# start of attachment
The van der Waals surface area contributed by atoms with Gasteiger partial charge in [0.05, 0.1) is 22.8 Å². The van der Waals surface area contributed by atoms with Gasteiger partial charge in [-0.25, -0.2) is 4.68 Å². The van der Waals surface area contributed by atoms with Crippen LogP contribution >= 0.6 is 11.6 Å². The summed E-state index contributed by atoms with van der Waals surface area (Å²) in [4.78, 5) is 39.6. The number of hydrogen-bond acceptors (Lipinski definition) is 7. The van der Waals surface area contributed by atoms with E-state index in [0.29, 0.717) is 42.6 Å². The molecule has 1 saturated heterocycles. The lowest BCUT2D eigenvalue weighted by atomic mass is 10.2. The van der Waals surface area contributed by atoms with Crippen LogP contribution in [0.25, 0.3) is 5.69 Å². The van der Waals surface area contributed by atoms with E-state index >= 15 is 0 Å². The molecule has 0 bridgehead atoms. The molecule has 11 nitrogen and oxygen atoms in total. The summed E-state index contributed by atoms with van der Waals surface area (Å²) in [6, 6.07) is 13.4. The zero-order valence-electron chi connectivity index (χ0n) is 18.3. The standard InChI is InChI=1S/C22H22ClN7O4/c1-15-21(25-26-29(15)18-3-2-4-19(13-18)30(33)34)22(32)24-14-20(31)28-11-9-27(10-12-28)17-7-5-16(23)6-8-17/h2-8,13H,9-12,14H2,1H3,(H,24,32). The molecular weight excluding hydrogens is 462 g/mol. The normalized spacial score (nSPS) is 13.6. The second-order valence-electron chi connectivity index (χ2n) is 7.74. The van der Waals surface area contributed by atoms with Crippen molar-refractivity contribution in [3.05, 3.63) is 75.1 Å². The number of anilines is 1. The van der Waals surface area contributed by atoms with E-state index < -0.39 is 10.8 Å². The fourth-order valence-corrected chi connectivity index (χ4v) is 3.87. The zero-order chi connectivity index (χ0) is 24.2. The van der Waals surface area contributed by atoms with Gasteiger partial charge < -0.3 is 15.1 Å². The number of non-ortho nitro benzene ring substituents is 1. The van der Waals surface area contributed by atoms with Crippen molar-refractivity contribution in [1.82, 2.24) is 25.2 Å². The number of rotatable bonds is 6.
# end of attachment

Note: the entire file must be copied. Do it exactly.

The van der Waals surface area contributed by atoms with Gasteiger partial charge in [0.05, 0.1) is 22.8 Å². The van der Waals surface area contributed by atoms with Gasteiger partial charge in [-0.25, -0.2) is 4.68 Å². The van der Waals surface area contributed by atoms with Crippen LogP contribution >= 0.6 is 11.6 Å². The summed E-state index contributed by atoms with van der Waals surface area (Å²) in [4.78, 5) is 39.6. The number of hydrogen-bond acceptors (Lipinski definition) is 7. The van der Waals surface area contributed by atoms with E-state index in [0.29, 0.717) is 42.6 Å². The molecule has 1 saturated heterocycles. The lowest BCUT2D eigenvalue weighted by atomic mass is 10.2. The van der Waals surface area contributed by atoms with Crippen LogP contribution in [0.25, 0.3) is 5.69 Å². The van der Waals surface area contributed by atoms with E-state index >= 15 is 0 Å². The molecule has 0 bridgehead atoms. The molecule has 11 nitrogen and oxygen atoms in total. The summed E-state index contributed by atoms with van der Waals surface area (Å²) in [6, 6.07) is 13.4. The zero-order valence-electron chi connectivity index (χ0n) is 18.3. The standard InChI is InChI=1S/C22H22ClN7O4/c1-15-21(25-26-29(15)18-3-2-4-19(13-18)30(33)34)22(32)24-14-20(31)28-11-9-27(10-12-28)17-7-5-16(23)6-8-17/h2-8,13H,9-12,14H2,1H3,(H,24,32). The molecular weight excluding hydrogens is 462 g/mol. The normalized spacial score (nSPS) is 13.6. The second-order valence-electron chi connectivity index (χ2n) is 7.74. The van der Waals surface area contributed by atoms with Crippen molar-refractivity contribution in [3.05, 3.63) is 75.1 Å². The number of anilines is 1. The van der Waals surface area contributed by atoms with E-state index < -0.39 is 10.8 Å². The fourth-order valence-corrected chi connectivity index (χ4v) is 3.87. The zero-order chi connectivity index (χ0) is 24.2. The van der Waals surface area contributed by atoms with Gasteiger partial charge < -0.3 is 15.1 Å². The number of non-ortho nitro benzene ring substituents is 1. The van der Waals surface area contributed by atoms with Crippen molar-refractivity contribution in [1.82, 2.24) is 25.2 Å². The number of rotatable bonds is 6.